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Showing posts from July, 2015

Student Loans and Chapter 13 Bankruptcy

In Myrtle Beach, South Carolina most people who for file for bankruptcy are solid, hardworking folks who have encountered tough financial times through no fault of their own. Chapter 13 is a tool they can utilize to regain their financial footing and keep aggressive creditors at bay. Some debts are dischargeable under Chapter 13 bankruptcy, such as credit cards, medical bills, and personal loans. These "unsecured" debts are not backed up by specific property as collateral (e.g., house or car). One unsecured debt that Chapter 13 treats differently, however, is student loans. A discharge of student loans is difficult to achieve without an extreme circumstance, such as sever disability. Although student loans will still need to be paid off, filing for Chapter 13 bankruptcy can delay or reduce loan payments throughout the length of your bankruptcy case (often 3-5 years). With chapter 13, your disposable income each month is paid to your Chapter 13 trustee. Disposable income

Social Security Disability and Cardiac Conditions

At the Law Office of William J. Luse we have dealt with many retirees who live in the Myrtle Beach South Carolina area and suffer from heart problems. When your heart or cardiovascular system in general isn't clicking on all cylinders, it may impinge on your ability to work full time.....or at all. If so, you may be eligible for Social Security Disability (SSC) benefits. Social Security has a "Blue Book" listing of Impairments. If your condition is listed, your chances of qualifying for benefits are good. However, the listing contains only the most severe conditions. If Social Security determines that you don't qualify under the requirements of their Blue Book listing, you may still be eligible for disability benefits based on your Residual Function Capacity (RFC). Your RFD determines the most you can do given the scope of your functional limitations. Your symptoms and the restrictions your medical doctor has placed on you determine your "rating" of sedent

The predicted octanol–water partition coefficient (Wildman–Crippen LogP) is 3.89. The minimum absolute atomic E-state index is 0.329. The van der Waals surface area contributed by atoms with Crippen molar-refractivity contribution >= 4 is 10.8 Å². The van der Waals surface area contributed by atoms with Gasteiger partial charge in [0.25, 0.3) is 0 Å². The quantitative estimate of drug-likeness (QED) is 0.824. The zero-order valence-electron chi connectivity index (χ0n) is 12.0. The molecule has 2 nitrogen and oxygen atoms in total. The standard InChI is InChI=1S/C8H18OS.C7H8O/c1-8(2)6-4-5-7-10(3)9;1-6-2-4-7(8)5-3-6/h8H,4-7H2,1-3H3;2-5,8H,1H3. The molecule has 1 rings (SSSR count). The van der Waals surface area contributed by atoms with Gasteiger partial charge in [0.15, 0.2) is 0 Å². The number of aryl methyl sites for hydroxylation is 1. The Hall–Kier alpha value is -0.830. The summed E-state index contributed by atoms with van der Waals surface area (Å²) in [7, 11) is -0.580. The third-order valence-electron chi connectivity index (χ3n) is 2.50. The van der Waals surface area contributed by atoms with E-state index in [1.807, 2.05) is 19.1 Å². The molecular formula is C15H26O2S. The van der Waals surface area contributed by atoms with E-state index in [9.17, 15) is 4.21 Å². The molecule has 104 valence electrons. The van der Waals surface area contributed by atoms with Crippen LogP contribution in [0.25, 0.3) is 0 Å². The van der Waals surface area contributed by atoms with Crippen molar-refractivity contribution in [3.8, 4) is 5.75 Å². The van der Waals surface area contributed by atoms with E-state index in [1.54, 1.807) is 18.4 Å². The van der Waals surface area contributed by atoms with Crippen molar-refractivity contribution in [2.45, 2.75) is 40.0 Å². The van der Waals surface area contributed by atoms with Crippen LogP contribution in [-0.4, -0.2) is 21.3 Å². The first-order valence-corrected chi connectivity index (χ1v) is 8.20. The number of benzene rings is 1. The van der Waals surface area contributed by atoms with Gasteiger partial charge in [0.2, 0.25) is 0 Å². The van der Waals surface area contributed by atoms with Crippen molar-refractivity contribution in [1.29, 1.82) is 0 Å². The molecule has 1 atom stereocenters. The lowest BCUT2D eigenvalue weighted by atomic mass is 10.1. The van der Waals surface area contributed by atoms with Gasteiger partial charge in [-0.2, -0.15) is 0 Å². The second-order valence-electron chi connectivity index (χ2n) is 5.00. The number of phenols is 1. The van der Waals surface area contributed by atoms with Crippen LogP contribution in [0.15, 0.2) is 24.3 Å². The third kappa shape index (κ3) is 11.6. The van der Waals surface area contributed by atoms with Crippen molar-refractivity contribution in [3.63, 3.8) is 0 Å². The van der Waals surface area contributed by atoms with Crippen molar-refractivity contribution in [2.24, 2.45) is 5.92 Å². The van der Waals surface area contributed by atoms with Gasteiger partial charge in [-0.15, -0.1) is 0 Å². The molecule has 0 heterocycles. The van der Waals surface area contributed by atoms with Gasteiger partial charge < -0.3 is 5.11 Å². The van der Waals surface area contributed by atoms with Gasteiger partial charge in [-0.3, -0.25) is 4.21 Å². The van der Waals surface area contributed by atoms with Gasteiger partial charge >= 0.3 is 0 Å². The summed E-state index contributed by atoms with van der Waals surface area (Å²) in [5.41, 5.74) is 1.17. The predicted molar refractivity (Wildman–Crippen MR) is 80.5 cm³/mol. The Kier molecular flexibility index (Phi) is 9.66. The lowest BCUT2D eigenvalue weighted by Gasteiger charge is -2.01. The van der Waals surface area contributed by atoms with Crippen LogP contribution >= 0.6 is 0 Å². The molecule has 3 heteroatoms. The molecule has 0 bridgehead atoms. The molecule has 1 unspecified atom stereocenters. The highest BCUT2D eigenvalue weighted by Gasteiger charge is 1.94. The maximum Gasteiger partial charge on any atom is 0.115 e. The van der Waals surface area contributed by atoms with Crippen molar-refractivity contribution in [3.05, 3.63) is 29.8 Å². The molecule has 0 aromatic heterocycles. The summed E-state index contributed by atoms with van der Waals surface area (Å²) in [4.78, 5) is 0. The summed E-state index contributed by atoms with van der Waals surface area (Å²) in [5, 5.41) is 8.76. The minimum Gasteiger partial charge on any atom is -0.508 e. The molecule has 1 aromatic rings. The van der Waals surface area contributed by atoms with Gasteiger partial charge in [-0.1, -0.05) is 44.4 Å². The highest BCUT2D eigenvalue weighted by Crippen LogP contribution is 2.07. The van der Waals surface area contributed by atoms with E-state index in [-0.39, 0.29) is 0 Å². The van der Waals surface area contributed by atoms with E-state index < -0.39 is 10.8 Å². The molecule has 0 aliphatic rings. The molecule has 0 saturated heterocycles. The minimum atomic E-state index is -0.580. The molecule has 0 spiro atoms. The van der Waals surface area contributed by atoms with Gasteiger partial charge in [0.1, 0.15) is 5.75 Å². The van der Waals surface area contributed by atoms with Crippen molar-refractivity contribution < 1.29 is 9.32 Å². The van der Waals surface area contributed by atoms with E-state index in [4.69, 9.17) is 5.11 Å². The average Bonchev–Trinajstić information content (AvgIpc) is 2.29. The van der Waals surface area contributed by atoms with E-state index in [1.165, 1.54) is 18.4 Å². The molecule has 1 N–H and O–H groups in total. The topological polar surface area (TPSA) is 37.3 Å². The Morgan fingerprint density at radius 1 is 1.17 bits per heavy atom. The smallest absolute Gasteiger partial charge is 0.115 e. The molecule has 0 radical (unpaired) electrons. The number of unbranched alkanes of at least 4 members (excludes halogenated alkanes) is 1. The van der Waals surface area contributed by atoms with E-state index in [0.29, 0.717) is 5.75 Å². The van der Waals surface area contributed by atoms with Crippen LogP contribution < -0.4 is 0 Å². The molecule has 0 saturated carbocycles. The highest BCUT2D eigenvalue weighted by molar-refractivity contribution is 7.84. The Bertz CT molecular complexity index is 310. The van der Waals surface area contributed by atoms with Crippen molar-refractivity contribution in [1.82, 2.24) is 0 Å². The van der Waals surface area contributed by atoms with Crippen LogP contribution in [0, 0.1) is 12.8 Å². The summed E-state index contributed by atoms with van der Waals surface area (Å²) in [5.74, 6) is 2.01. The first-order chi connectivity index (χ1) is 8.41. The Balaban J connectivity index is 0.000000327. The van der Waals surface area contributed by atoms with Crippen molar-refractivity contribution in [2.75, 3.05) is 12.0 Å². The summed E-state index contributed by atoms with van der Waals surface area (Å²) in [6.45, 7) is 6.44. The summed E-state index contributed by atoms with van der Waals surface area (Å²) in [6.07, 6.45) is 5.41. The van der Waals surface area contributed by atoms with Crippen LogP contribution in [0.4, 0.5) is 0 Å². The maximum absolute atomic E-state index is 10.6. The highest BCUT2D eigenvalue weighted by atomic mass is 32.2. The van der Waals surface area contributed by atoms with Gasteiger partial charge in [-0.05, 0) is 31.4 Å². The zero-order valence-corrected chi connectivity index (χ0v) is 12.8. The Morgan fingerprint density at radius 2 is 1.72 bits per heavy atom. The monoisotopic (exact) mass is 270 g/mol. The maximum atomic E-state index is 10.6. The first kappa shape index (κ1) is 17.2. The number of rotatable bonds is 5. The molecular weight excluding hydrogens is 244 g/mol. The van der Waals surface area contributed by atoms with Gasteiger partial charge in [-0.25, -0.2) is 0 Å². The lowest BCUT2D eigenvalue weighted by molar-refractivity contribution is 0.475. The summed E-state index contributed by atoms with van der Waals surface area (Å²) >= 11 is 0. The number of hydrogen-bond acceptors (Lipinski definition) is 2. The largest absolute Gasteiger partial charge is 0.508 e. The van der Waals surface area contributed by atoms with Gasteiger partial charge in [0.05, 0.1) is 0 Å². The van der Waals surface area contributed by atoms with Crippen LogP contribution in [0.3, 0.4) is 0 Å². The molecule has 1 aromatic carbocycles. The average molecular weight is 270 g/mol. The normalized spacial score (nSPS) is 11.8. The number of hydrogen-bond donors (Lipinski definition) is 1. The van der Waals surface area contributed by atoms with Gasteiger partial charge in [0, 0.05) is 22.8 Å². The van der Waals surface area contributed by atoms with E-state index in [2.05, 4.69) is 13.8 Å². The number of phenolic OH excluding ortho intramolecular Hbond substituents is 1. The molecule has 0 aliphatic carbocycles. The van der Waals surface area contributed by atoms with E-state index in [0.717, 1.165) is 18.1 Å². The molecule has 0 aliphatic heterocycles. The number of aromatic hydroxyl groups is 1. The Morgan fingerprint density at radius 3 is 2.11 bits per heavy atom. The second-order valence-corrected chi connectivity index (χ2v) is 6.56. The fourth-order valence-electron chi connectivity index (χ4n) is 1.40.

Durable Financial Power of Attorney

Creating a durable financial power of attorney ensures that someone you trust (the agent) will be able to make financial decisions or transactions for you- for example, pay bills, deposit/withdraw funds, fill out insurance or benefit forms, order property repairs, and so forth-which is especially critical in the event you become incapacitated. You can set limits on the scope of their authority, or establish specific time frames (e.g. while you're hospitalized). Generally, a durable finance power of attorney is established via a document that is signed, witnessed, and notarized, and typically goes into effect the moment it's signed. However, you can create a "springing" durable financial power of attorney, which grants financial decision making authority only after you have been incapacitated as certified by a medical doctor. Durable financial power of attorney's offer significant advantages over other financial arrangements. Privacy is maintained. Some proceed

What if you did not read your Miranda rights?

At the Law Office of William Luse in Myrtle Beach, South Carolina we have found that many people are under the impression that if they've been arrested but haven't been read their Miranda rights, they can't be convicted of the charges. Wrong. If law enforcement neglects to issue a suspect their Miranda warning, the suspect can still be found guilty of the crime; however, anything the suspect says under questioning will be rendered null and void. If a person is in custody, police must inform them of their Miranda rights, if they want to question them and use their responses as evidence. It doesn't matter if the location is in a jail, on the street, or in a hot air balloon. One exception would be a person blurting out "I'm guilty of (fill in the blank)!" before the police had a chance to state the warning (not likely, but possible). If a person is not in custody, no Miranda warning is required and any statement uttered by them may be used at trial.